By Forrest David Milder, Nixon Peabody
As the tax finance pendulum swings from grants to tax credits, it seems a good idea to review the tax issues that can apply to setting up a fund intended to take advantage of energy credits. There’s also been a lot of interest in new markets tax credits (NMTCs) as well, so I’ll address some of relevant NMTC issues. This discussion can be a bit daunting, but I’m not trying to scare anyone off. With preparation and good professional assistance, these hurdles can easily be managed.
- The investor must be a partner when the project is placed in service. Energy tax credits are allocated among the people who are partners when the property is placed in service, in accordance with the partners’ interests in profits at that time. This places a premium on getting the investors into the fund, and your fund into the actual project partnership sooner rather than later. If the fund will invest in more than one project, you’ll have to plan for subsequent investments.
- Very technical rules apply to allocations of tax benefits. For several reasons, one must closely scrutinize the allocation of cash to one class of investors while another class gets the tax benefits. For example: giving one class of partners 99 percent of the tax benefits and 30 percent of the cash flow while the other partner gets 1 percent of the tax benefits and 70 percent of the cash flow. The basic problem with this example is that “cash flow” is generally associated with “profits,” so giving one investor (or the general partner) a larger share of cash flow may also mean that it should have a larger share of profits, and therefore, tax credits, than other partners who are getting smaller shares of cash flow. There is some flexibility here, but any differing allocation should be reviewed carefully.
- Length of investment matters. The energy tax credit has a five-year recapture period. (The amount of recapture declines by 20 percent each year, from full recapture in the first year after placement in service to 80 percent recapture after one year, and so on.) This recapture rule means that an investor will generally have to stay in the deal for at least five years in order not to suffer adverse tax consequences when he leaves. Another technical rule calls for recapture of some of an investor’s tax credits if there is a decline in the investor’s share of the venture below 66-and-two-thirds percent of what it was. This doesn’t have to be caused by a sale of the interest; it could happen because of the admission of new partners and the corresponding dilution of the existing partners’ interests in the company. The NMTC is determined and recaptured differently, in particular, it is taken over seven years, meaning that an investor will want to stay in at least that long to get his full share of the that credit.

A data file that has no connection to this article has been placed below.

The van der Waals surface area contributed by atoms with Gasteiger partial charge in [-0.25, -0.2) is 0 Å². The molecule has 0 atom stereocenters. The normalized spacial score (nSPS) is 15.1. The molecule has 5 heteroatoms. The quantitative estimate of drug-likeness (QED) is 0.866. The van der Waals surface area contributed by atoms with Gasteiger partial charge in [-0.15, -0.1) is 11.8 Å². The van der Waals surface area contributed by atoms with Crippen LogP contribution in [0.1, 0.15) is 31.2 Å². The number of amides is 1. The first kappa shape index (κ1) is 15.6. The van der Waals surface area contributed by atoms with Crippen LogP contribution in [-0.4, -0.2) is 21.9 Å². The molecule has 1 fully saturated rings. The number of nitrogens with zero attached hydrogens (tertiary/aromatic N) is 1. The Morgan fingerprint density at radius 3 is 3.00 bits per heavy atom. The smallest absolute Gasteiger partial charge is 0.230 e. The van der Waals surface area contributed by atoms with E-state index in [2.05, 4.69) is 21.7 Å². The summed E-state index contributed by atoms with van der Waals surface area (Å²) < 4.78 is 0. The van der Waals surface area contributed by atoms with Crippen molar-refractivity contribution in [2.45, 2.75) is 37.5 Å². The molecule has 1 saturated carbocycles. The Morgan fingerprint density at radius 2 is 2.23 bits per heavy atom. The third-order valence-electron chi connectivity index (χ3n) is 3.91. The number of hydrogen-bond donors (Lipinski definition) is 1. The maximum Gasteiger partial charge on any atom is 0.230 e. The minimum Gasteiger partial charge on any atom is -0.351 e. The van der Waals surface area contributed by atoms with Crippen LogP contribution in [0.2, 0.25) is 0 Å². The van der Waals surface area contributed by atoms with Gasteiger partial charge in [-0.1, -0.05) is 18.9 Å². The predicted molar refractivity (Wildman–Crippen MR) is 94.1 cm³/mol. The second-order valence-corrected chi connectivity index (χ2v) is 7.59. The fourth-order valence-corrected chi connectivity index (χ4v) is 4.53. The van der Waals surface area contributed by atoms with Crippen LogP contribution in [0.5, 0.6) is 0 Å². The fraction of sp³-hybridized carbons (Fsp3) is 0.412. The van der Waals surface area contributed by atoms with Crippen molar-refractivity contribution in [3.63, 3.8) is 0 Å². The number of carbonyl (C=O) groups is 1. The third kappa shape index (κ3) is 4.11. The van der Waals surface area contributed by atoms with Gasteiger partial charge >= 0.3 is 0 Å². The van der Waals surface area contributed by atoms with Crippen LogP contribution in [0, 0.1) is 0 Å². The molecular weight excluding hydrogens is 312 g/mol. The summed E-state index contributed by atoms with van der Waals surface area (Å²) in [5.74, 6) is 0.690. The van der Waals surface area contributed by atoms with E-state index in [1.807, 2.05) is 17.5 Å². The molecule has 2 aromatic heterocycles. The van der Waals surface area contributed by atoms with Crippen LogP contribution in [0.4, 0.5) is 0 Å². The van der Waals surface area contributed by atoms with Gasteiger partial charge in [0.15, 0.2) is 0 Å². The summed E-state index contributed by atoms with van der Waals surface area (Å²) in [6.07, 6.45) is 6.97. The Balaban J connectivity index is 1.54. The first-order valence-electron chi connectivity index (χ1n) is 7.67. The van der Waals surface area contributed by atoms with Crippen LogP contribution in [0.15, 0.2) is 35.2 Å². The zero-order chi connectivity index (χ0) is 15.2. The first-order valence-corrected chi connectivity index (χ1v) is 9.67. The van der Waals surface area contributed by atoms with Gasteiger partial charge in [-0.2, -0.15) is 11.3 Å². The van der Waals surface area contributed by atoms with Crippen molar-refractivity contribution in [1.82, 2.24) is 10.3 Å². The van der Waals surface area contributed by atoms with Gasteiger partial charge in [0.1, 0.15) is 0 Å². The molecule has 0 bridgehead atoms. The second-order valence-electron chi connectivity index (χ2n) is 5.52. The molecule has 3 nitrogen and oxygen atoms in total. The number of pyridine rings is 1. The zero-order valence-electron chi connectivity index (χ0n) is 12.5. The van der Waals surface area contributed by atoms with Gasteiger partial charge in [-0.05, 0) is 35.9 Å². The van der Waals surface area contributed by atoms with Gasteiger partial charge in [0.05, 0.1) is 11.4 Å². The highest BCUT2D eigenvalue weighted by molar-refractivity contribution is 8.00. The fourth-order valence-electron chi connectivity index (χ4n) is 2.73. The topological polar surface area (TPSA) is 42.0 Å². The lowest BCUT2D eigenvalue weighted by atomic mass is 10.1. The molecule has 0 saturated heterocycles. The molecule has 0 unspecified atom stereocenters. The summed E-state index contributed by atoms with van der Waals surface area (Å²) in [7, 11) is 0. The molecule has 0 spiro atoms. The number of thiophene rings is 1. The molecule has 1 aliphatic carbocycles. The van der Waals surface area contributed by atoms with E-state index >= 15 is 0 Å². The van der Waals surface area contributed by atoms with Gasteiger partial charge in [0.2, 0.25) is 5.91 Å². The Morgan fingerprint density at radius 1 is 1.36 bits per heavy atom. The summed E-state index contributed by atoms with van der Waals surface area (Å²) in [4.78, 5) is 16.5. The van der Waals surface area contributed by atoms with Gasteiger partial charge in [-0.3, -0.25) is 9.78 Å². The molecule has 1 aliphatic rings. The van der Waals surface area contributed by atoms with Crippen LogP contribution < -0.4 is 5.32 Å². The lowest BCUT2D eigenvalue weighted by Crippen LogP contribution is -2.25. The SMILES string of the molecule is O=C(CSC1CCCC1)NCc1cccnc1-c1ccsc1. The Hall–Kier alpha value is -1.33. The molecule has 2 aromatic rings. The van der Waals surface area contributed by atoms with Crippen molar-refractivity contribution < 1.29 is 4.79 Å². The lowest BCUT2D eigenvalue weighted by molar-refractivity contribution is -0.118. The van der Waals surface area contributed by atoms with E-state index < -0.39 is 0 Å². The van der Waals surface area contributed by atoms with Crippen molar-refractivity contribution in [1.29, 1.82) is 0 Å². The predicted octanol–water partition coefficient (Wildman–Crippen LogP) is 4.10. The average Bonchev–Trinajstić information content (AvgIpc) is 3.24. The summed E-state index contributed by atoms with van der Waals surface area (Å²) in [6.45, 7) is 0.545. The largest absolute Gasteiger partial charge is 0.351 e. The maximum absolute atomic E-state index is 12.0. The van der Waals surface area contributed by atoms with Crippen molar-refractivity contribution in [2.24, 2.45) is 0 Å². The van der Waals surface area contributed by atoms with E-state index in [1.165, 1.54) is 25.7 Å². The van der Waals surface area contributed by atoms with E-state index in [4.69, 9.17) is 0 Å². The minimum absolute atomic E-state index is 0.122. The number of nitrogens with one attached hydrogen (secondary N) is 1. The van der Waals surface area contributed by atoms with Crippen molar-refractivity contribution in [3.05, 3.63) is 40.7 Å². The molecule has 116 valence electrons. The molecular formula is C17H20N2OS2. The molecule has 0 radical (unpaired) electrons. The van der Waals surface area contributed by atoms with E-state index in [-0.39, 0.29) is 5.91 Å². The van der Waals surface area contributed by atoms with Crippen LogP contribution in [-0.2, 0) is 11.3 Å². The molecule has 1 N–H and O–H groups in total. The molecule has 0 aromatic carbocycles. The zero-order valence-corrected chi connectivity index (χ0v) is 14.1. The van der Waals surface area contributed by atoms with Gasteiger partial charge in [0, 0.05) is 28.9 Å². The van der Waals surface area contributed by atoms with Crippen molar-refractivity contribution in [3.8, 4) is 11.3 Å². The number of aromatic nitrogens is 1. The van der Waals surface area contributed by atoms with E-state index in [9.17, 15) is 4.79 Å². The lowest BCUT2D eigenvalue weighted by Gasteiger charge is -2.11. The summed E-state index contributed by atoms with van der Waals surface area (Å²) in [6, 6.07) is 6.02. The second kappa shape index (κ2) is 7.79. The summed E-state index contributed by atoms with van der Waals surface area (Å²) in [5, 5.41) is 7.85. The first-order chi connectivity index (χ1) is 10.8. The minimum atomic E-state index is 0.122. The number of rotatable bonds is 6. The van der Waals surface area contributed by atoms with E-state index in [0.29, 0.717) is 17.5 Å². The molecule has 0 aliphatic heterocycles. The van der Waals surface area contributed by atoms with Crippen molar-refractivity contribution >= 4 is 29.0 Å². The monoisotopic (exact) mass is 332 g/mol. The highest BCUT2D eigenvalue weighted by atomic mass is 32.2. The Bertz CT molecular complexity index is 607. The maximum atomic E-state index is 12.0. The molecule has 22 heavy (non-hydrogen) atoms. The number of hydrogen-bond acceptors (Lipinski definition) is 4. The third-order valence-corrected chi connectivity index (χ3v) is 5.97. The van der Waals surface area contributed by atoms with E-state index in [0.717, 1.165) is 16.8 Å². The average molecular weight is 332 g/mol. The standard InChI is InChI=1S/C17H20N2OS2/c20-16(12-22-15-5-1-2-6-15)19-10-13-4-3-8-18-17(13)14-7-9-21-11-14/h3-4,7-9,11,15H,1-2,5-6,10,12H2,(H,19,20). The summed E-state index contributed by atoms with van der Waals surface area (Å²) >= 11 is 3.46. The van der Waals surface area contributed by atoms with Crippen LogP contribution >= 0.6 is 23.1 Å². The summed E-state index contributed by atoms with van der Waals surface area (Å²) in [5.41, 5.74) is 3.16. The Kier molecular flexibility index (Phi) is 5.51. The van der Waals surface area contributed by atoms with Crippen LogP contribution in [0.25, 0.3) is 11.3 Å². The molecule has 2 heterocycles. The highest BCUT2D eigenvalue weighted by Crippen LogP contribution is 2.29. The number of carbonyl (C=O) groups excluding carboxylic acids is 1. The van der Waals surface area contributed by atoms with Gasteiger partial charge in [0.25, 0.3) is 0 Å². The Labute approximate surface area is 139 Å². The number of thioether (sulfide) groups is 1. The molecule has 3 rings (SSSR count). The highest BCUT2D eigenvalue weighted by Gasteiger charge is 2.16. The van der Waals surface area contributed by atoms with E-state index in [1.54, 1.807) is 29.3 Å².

- Consider the role of tax-exempt entities, including pension funds, charities, foundations and foreigners. Special tax rules apply to the allocation of tax credits and the depreciable life of property owned by partnerships that have these entities as members. In particular, if one of the members has a varying interest in the partnership (e.g., 1 percent of the profits while the five-year recapture period for energy credits applies and 50 percent thereafter), then the highest interest (50 percent, in this example) will be considered “tax-exempt use” and (a) ineligible for tax credits and (b) required to use far longer depreciation than the five years that normally applies to renewable facilities. It is important to remember that the people who run pension funds have their own tax-exempt use rules that are different from the tax credit rules; sometimes these investors are thinking about one provision of the tax code, and the tax credit community is thinking about a completely different provision. It can be important to have an early meeting to assure that everyone is talking about the same set of tax issues.
- Individual investors are subject to the restrictive rule about passive income. As discussed in a previous article (“The Current: Don’t Worry About Capital–I’ve Got a Rich Friend Who’d Like to Invest in My Energy Project,” February 2012 Novogradac Journal of Tax Credits), the passive loss rules prevent an individual from using the tax credits and deductions from a limited partner investment against salary income, general partner income, and “portfolio” income (e.g., interest, dividends, royalties). Because of this rule, remarkably few high-net-worth investors can use passive tax losses and credits. Remember that this rule also applies to individuals who invest though a “pass through entity,” such as a partnership or limited liability company (LLC), and a similar, but slightly less onerous rule applies to a C corporation that is “closely held” (defined as a corporation that has five or fewer investors owning 50 percent or more of the corporation).
- Individual investors are subject to the restrictive “at risk” rules. There are two at risk rules. An individual can only claim tax credits to the extent of his investment plus his share of certain nonrecourse financing (based on “level payment loans”). An individual can only claim tax losses (i.e., depreciation) to the extent of his investment plus loans for which he is personally liable. In other words, the “level payment loan” rule does not help an individual take losses, only credits. And, remember that these at risk rules are completely different from the passive loss rule, and they can prevent an individual from using credits and depreciation, even if he or she has lots of passive income. Obviously, this means that individual investors require special structuring to take advantage of the credits, and they can’t make as much use of depreciation as large corporate investors. Like the passive loss rules, these rules also apply to individuals who invest though a partnership or LLC, and to C corporations that are “closely held,” as described in the preceding section.